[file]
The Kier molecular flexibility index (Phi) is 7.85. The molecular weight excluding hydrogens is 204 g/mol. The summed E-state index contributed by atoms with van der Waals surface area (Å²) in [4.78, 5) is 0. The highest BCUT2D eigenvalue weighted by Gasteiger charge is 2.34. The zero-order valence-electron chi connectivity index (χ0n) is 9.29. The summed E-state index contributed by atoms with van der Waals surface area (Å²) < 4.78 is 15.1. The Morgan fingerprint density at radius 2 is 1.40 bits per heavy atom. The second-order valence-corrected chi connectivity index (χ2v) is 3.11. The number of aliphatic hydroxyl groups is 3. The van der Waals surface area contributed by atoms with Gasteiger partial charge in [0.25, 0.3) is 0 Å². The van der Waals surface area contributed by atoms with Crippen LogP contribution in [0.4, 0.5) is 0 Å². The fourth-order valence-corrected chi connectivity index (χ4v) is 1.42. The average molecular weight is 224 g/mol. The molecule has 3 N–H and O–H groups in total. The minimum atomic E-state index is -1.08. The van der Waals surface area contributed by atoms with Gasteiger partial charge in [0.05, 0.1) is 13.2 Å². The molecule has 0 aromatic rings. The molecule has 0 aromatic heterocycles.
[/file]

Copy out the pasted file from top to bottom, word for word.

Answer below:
The Kier molecular flexibility index (Phi) is 7.85. The molecular weight excluding hydrogens is 204 g/mol. The summed E-state index contributed by atoms with van der Waals surface area (Å²) in [4.78, 5) is 0. The highest BCUT2D eigenvalue weighted by Gasteiger charge is 2.34. The zero-order valence-electron chi connectivity index (χ0n) is 9.29. The summed E-state index contributed by atoms with van der Waals surface area (Å²) < 4.78 is 15.1. The Morgan fingerprint density at radius 2 is 1.40 bits per heavy atom. The second-order valence-corrected chi connectivity index (χ2v) is 3.11. The number of aliphatic hydroxyl groups is 3. The van der Waals surface area contributed by atoms with Gasteiger partial charge in [0.25, 0.3) is 0 Å². The van der Waals surface area contributed by atoms with Crippen LogP contribution in [0.4, 0.5) is 0 Å². The fourth-order valence-corrected chi connectivity index (χ4v) is 1.42. The average molecular weight is 224 g/mol. The molecule has 3 N–H and O–H groups in total. The minimum atomic E-state index is -1.08. The van der Waals surface area contributed by atoms with Gasteiger partial charge in [0.05, 0.1) is 13.2 Å². The molecule has 0 aromatic rings. The molecule has 0 aromatic heterocycles.